vaccine 2

On 6 December 2022, the Karnataka High Court refused to provide relief concerning the alleged violation of a private contract for the supply of COVID-19 vaccines.

A private hospital had entered into an agreement with a vaccine developer concerning the purchase of vaccine doses. The price was paid in advance. However, the vaccine was not placed on the market given the lack of approval from the WHO and general negative publicity at that time. When the vaccines were eventually supplied, the hospital claimed that they had expired, but the supplier refused to provide refund. The hospital filed a claim asking for the issuance of a write under Article 226 of the Constitution, which provides that “High Court shall have powers, throughout the territories in relation to which it exercise jurisdiction, to issue to any person or authority, including in appropriate cases, any Government, within those territories directions, orders or writs, including writs in the nature of habeas corpus, mandamus, prohibitions, quo warranto and certiorari, or any of them, for the enforcement of any of the rights conferred by Part III and for any other purpose”. On that basis, the hospital asked for a new supply of vaccines.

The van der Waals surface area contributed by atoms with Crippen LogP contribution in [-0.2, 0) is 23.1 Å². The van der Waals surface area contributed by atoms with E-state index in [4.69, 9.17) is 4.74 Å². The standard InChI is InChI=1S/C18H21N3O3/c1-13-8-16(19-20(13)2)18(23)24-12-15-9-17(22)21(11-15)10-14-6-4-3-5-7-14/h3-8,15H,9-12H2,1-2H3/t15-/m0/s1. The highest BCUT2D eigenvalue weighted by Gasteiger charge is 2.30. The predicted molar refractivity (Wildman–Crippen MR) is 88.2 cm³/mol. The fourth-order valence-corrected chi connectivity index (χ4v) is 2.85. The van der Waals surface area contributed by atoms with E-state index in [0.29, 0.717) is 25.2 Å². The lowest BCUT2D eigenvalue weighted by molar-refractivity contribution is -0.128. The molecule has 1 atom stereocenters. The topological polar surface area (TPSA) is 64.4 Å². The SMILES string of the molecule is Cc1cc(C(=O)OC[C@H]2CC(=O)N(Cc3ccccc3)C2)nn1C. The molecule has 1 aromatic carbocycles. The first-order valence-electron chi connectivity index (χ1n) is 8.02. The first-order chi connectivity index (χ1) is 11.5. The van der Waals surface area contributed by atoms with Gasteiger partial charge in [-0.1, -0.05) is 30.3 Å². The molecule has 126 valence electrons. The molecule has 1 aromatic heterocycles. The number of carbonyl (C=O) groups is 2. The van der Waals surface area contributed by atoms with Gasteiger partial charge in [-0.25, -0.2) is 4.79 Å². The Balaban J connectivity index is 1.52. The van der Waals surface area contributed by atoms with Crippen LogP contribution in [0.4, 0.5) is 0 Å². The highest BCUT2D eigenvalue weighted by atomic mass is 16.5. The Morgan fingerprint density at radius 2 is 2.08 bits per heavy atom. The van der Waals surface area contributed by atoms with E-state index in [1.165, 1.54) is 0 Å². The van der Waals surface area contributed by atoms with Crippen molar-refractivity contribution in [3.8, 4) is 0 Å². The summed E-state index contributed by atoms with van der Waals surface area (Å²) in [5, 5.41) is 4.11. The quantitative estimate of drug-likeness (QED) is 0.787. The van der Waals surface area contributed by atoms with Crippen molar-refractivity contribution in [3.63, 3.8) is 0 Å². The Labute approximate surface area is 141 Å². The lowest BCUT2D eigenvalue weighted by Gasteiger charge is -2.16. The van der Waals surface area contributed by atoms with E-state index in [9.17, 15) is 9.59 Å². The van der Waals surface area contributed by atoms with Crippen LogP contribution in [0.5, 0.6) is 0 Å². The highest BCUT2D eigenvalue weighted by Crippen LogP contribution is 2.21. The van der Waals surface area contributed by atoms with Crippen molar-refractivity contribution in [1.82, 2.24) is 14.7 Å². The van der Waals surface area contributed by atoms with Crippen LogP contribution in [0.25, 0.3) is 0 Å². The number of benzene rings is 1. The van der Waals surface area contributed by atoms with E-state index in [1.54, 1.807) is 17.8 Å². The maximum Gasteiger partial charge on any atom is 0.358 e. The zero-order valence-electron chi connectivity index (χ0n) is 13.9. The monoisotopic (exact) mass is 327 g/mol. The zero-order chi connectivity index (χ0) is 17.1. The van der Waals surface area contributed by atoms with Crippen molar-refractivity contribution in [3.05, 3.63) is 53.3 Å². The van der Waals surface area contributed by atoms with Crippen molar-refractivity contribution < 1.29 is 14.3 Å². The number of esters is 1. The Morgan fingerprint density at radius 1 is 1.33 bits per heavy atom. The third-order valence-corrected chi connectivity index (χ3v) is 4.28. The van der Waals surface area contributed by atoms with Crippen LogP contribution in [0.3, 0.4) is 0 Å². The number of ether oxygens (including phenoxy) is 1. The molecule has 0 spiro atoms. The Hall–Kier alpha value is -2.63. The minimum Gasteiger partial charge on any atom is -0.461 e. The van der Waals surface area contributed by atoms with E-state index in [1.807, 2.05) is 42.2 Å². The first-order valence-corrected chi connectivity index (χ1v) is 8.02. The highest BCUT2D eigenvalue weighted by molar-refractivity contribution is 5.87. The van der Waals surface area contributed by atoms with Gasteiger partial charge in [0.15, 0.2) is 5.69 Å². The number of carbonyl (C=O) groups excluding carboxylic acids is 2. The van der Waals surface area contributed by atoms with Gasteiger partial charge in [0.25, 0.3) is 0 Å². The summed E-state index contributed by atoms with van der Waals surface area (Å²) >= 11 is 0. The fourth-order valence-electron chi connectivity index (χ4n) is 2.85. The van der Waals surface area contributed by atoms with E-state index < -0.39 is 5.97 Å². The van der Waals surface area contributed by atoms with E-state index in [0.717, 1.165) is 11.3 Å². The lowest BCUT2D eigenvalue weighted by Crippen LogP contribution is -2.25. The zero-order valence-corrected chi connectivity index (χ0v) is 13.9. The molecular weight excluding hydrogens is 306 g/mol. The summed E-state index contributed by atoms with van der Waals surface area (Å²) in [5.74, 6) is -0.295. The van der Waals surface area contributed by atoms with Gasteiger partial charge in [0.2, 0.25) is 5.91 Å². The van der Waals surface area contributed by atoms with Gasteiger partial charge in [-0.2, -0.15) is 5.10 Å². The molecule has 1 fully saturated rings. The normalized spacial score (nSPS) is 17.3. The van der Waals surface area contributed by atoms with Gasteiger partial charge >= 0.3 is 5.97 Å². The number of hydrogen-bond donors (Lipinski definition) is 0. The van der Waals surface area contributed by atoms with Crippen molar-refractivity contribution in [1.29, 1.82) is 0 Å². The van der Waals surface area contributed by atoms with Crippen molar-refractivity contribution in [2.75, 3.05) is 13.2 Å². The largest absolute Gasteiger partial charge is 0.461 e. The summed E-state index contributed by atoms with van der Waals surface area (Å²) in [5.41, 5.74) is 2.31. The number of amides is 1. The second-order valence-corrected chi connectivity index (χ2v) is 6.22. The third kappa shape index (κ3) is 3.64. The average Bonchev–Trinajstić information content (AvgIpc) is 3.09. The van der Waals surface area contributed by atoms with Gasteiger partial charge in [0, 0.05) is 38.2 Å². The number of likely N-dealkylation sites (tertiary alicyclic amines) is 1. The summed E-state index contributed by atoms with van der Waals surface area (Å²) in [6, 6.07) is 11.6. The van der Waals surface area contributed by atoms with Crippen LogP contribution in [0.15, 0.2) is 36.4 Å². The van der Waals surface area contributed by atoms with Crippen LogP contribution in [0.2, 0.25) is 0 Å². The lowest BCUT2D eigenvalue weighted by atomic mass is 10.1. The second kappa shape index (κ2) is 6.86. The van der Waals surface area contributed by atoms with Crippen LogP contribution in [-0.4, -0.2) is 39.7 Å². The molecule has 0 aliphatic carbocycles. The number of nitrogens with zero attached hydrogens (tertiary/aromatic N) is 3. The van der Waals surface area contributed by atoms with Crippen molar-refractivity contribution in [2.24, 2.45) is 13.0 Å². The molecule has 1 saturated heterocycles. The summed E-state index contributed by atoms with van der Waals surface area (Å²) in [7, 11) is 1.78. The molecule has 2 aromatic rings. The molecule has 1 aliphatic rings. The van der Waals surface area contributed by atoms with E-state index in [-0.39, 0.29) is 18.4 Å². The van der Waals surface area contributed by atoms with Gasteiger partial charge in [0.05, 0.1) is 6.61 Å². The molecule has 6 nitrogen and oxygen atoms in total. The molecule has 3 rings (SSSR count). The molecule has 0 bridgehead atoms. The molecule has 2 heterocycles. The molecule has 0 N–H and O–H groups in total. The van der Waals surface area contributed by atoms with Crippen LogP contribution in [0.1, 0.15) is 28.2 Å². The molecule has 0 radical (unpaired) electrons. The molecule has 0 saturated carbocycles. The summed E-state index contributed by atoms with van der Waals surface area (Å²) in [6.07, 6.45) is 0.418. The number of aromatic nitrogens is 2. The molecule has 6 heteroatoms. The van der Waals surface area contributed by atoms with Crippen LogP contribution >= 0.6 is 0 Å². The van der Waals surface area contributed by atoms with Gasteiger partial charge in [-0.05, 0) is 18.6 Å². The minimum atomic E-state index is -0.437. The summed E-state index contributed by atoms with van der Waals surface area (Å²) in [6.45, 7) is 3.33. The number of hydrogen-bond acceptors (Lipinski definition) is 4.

The court emphasized that the remedy provided by Article 226 is a public law remedy and that, in the examined case, the vaccine supplier did not have a public duty to supply vaccines. The court observed that the hospital could not be considered in any way a public law authority since it did not discharge any public function and, as a private entity, it essentially pursued commercial interests. Since the scope of the writ of mandamus is restricted to disputes concerning public duties, it cannot be applied to the case at hand.

The court pointed out that the hospital could seek monetary compensation by claiming the breach of the contract, thus asking for a private law remedy.

News available at en